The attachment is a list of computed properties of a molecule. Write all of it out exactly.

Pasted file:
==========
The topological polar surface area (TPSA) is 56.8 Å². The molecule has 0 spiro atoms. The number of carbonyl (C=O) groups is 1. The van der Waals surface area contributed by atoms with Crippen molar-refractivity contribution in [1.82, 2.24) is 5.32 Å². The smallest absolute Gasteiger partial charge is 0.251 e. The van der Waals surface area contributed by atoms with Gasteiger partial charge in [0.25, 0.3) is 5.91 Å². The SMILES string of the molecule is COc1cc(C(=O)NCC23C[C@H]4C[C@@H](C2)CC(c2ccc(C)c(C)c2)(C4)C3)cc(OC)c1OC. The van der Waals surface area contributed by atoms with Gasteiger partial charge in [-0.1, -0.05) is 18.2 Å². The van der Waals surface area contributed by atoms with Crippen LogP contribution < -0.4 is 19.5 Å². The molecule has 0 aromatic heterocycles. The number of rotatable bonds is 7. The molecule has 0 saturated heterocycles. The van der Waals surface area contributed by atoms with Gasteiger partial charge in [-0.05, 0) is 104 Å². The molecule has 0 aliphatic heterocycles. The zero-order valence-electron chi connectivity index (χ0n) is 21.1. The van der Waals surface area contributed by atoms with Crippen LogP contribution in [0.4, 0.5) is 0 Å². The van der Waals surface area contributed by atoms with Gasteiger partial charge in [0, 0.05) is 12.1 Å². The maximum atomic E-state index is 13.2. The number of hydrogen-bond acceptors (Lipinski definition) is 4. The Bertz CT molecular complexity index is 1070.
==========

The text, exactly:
The topological polar surface area (TPSA) is 56.8 Å². The molecule has 0 spiro atoms. The number of carbonyl (C=O) groups is 1. The van der Waals surface area contributed by atoms with Crippen molar-refractivity contribution in [1.82, 2.24) is 5.32 Å². The smallest absolute Gasteiger partial charge is 0.251 e. The van der Waals surface area contributed by atoms with Gasteiger partial charge in [0.25, 0.3) is 5.91 Å². The SMILES string of the molecule is COc1cc(C(=O)NCC23C[C@H]4C[C@@H](C2)CC(c2ccc(C)c(C)c2)(C4)C3)cc(OC)c1OC. The van der Waals surface area contributed by atoms with Gasteiger partial charge in [-0.1, -0.05) is 18.2 Å². The van der Waals surface area contributed by atoms with Crippen LogP contribution < -0.4 is 19.5 Å². The molecule has 0 aromatic heterocycles. The number of rotatable bonds is 7. The molecule has 0 saturated heterocycles. The van der Waals surface area contributed by atoms with Gasteiger partial charge in [-0.05, 0) is 104 Å². The molecule has 0 aliphatic heterocycles. The zero-order valence-electron chi connectivity index (χ0n) is 21.1. The van der Waals surface area contributed by atoms with Crippen LogP contribution in [0.4, 0.5) is 0 Å². The van der Waals surface area contributed by atoms with Gasteiger partial charge in [0, 0.05) is 12.1 Å². The maximum atomic E-state index is 13.2. The number of hydrogen-bond acceptors (Lipinski definition) is 4. The Bertz CT molecular complexity index is 1070.